Lesley Jane Seymour is Editor In Chief, Brand Reinventor and Builder, Connector, Advocate, Sustainability Expert
In her speech Thursday night introducing her mother Hillary, Chelsea Clinton said: “Whenever my mom was away for work … she left notes for me to open for each day she was gone. I treasured each and every one of those notes. They were another reminder that I was always in her thoughts and in her heart.” My heart jumped with instant recognition. At first I thought, oh, my God, I did that too! I guess Hillary must be a good mom because we did the same thing (this was obviously the warm, domestic-mommy connection the Democratic campaign hoped to make for a candidate who has been criticized for being mechanical and distant).
Then: Wow, Hillary and I must have read the same article suggesting guilt-wracked working mothers make those notes–how is that for kismet? Later: I hope my kids, like Chelsea, remember all the wacky gimmicks I used to assuage my guilt about not staying home full-time; or were the notes forgotten, like the dozens of baseball games and ballet recitals I left-early from work to attend? (My kids managed to guilt me for the one or two I missed.) And note, I wasn’t the worst guilt assuage-er: I knew many female executive friends who spent Sunday’s before they traveled, cooking meals to leave in the freezer with notes for their families!
And then this morning I felt suddenly very sad. Why, I asked, was it that while running a major national magazine (Marie Claire) and raking in a significant part of the income that supported our family, did I feel I had to spend weeks planning and writing notes (and wrapping small gifts–my own obsessive addition) for my kids so they wouldn’t feel abandoned by me?
(PS: For the record, Lake just told me she has zero memory of any of my notes; how terrific!)
Contrast my self-imposed antics with the fact that my husband left home at 5:30 AM and returned well after the kids went to bed–for years. He never penned cards or left guilty gifts. All he had to do to be considered a „good father” was earn a living. Nor was he ever on the receiving end of a good friend saying to his face, „Well, I decided to quit my corporate job and stay home because I love my children.” Which left the receiver of that barb (me) obsessing over the proposition that I obviously chose to work because I don’t love my kids.
And can we even imagine how bonkers the Twitterverse would have gone if Chelsea had said about her mother what Ivanka said about her father: „In the same office in Trump Tower, where we now work together, I remember playing on the floor by my father’s desk…” If Hillary had left Chelsea playing by her desk at a law firm or–for shame!–at the State Department,she would have been demonized as being cold, disengaged, and unfit to lead anyone, never mind a nation. Instead the stereotypical image that popped into my mind for Ivanka was that of The-On-The-Phone-(or On-Twitter) Donald seated at his desk while a kindly (female) secretary hovered nearby to make sure his little girl didn’t accidentally stick her finger in an electric socket or choke to death on a pen cap.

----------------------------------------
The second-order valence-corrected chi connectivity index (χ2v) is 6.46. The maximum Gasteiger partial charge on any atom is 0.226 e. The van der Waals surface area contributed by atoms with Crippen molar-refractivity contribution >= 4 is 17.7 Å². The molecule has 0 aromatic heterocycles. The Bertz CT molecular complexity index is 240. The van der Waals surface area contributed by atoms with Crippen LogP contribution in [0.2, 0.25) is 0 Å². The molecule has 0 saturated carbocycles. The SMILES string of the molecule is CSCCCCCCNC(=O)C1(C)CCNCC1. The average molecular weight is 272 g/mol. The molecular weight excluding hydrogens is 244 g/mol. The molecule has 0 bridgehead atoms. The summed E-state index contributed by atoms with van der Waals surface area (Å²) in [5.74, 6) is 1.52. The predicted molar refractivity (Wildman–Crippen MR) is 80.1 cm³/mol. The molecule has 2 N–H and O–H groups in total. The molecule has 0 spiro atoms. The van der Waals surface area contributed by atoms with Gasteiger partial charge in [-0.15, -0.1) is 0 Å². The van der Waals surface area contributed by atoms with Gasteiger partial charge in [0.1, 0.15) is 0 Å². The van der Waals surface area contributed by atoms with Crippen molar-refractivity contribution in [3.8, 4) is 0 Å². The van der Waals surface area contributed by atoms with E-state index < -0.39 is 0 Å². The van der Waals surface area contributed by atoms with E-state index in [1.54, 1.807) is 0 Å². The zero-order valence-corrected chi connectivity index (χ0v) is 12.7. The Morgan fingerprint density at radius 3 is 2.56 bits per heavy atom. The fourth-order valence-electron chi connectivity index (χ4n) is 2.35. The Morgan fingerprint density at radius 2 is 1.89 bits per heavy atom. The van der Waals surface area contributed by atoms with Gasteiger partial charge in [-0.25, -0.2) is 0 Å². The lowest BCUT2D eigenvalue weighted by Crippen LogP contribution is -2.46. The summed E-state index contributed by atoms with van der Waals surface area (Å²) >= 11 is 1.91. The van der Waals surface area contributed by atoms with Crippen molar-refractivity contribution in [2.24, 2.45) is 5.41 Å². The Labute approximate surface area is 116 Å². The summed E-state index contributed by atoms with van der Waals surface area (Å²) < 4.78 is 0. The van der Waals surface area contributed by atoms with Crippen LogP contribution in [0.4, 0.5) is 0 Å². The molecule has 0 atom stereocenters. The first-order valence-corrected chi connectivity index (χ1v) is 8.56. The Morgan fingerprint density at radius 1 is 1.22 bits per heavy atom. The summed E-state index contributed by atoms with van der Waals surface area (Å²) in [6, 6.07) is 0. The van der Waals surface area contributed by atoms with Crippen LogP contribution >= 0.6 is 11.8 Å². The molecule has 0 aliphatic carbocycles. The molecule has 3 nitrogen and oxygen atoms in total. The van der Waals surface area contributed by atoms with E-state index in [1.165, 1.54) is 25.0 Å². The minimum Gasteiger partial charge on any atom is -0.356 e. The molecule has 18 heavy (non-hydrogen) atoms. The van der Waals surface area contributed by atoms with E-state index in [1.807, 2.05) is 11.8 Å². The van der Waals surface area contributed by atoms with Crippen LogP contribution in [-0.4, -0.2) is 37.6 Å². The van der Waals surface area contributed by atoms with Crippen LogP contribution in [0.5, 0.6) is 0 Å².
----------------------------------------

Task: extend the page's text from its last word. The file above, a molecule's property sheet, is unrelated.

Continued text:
Now that my children are a fully-baked 21 and 25 and didn’t turn out to be mass-murderers or psycho patients (that really was the implied threat), it makes me sorry that we still make women feel guilty about wanting (or needing) to work. Just look at the recent uproar created when Yahoo!’s Marissa Mayer returned to work only two weeks after giving birth. Though I sense that the next generation of mothers are finally beginning to rebel against this double standard of female executive-and-maternal perfection, it’s dismaying to discover that the political world must still offer up a candidate’s mommy-bonafides for a woman who President Obama himself said „has never been….. more qualified…to serve as president of the United States of America.”
So what can you do to help lift this burden of the double standard for women?
Be aware that you are judging. If you find yourself thinking about or discussing negatively those who made a different work/life balance decision than you did–just stop. You can’t know another person’s issues and you certainly don’t want them to judge you for all of the things you didn’t do perfectly. (You know you are being judge-y if you can substitute a man’s name for the woman you are criticizing and you suddenly don’t feel so disgusted with her choice).
Try to be a kind and thoughtful manager and respond to the needs of both sexes equally (you can try the name substitution game here). And don’t forget the single workers: they need the same kind of personal-time consideration parents get.
Tell people you manage that in a crisis, they should always choose their family first. I know this goes against what most corporations want us to tell employees, but as I said to my staff every week: you can always get another job, but you can’t get another child or husband.